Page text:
The Bride Who Ran Away

Diana O'Hehir, Author Atheneum Books $0 (249p) ISBN 978-0-689-11985-9
Set a decade after the time she evoked so well in I Wish This War Were Over, O'Hehir's accomplished second novel is based in the small, rural Northern California community of French Ford, in Reno and in other places that are invested with personalities as distinctive as those of the idiosyncratic cast of characters. In fact, O'Hehir is especially skilled at conveying, with nostalgia, what it was like to live in small California towns in the 1950s. The dominant family in French Ford are the ""rich and crazy'' Dowells, one of whom is 19-year-old Grace, the narrator of this sorrow-tinged tale. All the Dowells are eccentric: great-aunt Sybil lives in her antique Buick and flagrantly steals for the fun of it; cousin Steve is neurotic, unstable, filled with unexplained despair; newly married cousin Indiana commits suicide, on the day the novel opens. Grace, who has been in love with Steve since she was a child, is unofficially engaged to him, but Indiana's death sets off a series of events that make her flee the sanctuary of home and family until she can come to grips with her new knowledge of Steve and her future. O'Hehir immediately establishes an air of portent and flags Steve as the evil character, and young David McCracken, scion of the other important French Ford family, as his opposite. But Grace wavers between the two until a violent turn of events makes a seer's prophecy come true. O'Hehir writes gracefully and sensitively, and the novel attains a mythic quality, as though the characters are working out their inevitable fates. But because Steve remains a murky character, his malevolent essence superimposed rather than convincingly revealed, the narrative does not attain the gripping emotional impact of O'Hehir's earlier work. It is, however, a book to enjoy for its clear and well-paced prose, and its wonderful small vignettes: scenes in a carny show, a ghost town, an abandoned mine. (April)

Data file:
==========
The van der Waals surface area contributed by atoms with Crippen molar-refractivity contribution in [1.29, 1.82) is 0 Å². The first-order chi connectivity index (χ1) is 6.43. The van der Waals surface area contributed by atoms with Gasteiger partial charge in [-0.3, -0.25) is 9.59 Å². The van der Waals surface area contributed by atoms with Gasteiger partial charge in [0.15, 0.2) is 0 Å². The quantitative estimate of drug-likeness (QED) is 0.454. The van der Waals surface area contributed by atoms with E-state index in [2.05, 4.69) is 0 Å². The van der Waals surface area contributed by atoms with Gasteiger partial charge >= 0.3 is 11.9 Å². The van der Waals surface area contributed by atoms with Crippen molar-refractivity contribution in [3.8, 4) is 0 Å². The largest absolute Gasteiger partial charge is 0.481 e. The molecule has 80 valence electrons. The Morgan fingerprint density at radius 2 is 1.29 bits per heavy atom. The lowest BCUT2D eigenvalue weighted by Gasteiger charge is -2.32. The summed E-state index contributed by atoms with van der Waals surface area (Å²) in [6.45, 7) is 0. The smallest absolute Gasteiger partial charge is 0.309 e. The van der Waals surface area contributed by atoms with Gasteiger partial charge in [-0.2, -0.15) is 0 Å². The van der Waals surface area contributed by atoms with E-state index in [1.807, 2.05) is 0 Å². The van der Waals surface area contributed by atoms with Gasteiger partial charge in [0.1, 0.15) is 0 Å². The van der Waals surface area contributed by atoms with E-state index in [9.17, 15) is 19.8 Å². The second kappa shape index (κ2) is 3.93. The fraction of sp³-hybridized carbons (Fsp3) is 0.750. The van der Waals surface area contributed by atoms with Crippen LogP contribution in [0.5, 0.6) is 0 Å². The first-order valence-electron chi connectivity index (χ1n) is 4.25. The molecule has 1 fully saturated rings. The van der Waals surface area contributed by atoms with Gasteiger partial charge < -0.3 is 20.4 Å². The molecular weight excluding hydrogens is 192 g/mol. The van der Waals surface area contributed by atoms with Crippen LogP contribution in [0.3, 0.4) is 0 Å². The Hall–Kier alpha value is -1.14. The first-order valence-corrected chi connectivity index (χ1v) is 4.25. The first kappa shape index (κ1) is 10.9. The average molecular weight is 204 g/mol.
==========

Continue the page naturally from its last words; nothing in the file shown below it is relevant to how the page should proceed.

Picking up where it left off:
Reviewed on: 01/01/1988
Release date: 01/01/1988
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